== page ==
Sunday, January 05, 2014

The 3 - January 5, 2014

In this week's edition of "The 3", my week-in-review feature, the spotlight shines on California, where the count of signatures calling for a voter referendum on the co-ed bathroom bill that was passed in 2013 continues - a favorable court ruling this week provides that signatures from 2 counties will be counted, after being blocked by the Secretary of State.   Also, news out of California involves a teenager who has been declared "brain-dead", but her parents believe otherwise - she's been greenlighted to be moved out of an Oakland hospital.  And, with the HHS contraception mandate set to go into effect this past Wednesday, there were multiple court actions temporarily blocking the mandate for certain groups, including one ruling by a Supreme Court justice.

3 - California co-ed bathroom bill on hold, receives favorable court ruling in petition signature count

It has been stated that if you want to see what the rest of America might look like morally in a few years, just look to California.   And, when Governor Jerry Brown signed a co-ed bathroom bill earlier in 2013, he set off a moral firestorm, which has resulted in the original bill being on the verge of being placed on a referendum ballot later this year.  The group organizing the petition drive, Privacy for All Students, which had to collect a minimum of just north of 504,000 signatures in 90 days, is accusing the Secretary of State's office of stonewalling the petition count and misinforming the public by saying that the bill went into effect this past Wednesday, January 1st.

The group went to court against the Secretary's office, and according to its website,, in a strongly worded tentative ruling, a Sacramento Superior Court judge directed the California Secretary of State to count petitions submitted in two northern California counties for the referendum effort

The Secretary of State had refused to count signatures timely submitted in Tulare and Mono counties. Problems had resulted from the statutory filing deadline falling on a Sunday in the middle of a three day weekend.  Privacy For All Students arranged for courier delivery before the Sunday deadline in both counties. While each of the counties reported the signatures to State elections officials, the Secretary of State refused to count any of the signatures submitted in these counties.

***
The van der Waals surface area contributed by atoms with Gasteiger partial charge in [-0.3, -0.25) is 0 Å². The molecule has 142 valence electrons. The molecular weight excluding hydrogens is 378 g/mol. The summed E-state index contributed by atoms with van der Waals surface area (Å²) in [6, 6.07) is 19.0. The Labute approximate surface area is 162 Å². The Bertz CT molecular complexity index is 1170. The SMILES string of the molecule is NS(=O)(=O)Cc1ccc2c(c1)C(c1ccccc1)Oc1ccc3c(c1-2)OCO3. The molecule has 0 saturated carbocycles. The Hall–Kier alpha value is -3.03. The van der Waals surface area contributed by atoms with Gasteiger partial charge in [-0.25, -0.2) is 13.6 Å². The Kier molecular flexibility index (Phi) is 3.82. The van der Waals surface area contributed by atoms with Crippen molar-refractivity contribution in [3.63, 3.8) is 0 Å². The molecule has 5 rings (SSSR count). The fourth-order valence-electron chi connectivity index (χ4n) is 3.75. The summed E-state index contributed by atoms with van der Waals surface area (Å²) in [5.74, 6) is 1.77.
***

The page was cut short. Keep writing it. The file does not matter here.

The opinion, delivered by Judge Allen Sumner, concluded that PFAS actually had until Tuesday, November 12 to file the petitions, due to the weekend and the Monday holiday.

Karen England, a spokesperson for PFAS, said, “The process of collecting 504,760 valid signatures in 90 days is tough enough. But the Secretary of State seemed determined to shorten the time we were given wherever possible...We have slowly realized that the Secretary of State is not an unbiased referee in this process but an advocate for the co-ed bathroom law.”

Nearly 620,000 signatures presented in support of the referendum are being validated in a joint process by the counties and the State.   Presentation of those signatures in November suspended the implementation of the law. However, officials at the office of the Secretary of State are erroneously advising that the law became effective on January 1.  PFAS is advising school personnel that the law was suspended based on the presentation of the signatures and that the law will only go into effect if the signatures are determined to be inadequate or the voters approve the law on the November ballot.

2 - Parents attempt to intervene on behalf of teenager declared "brain-dead"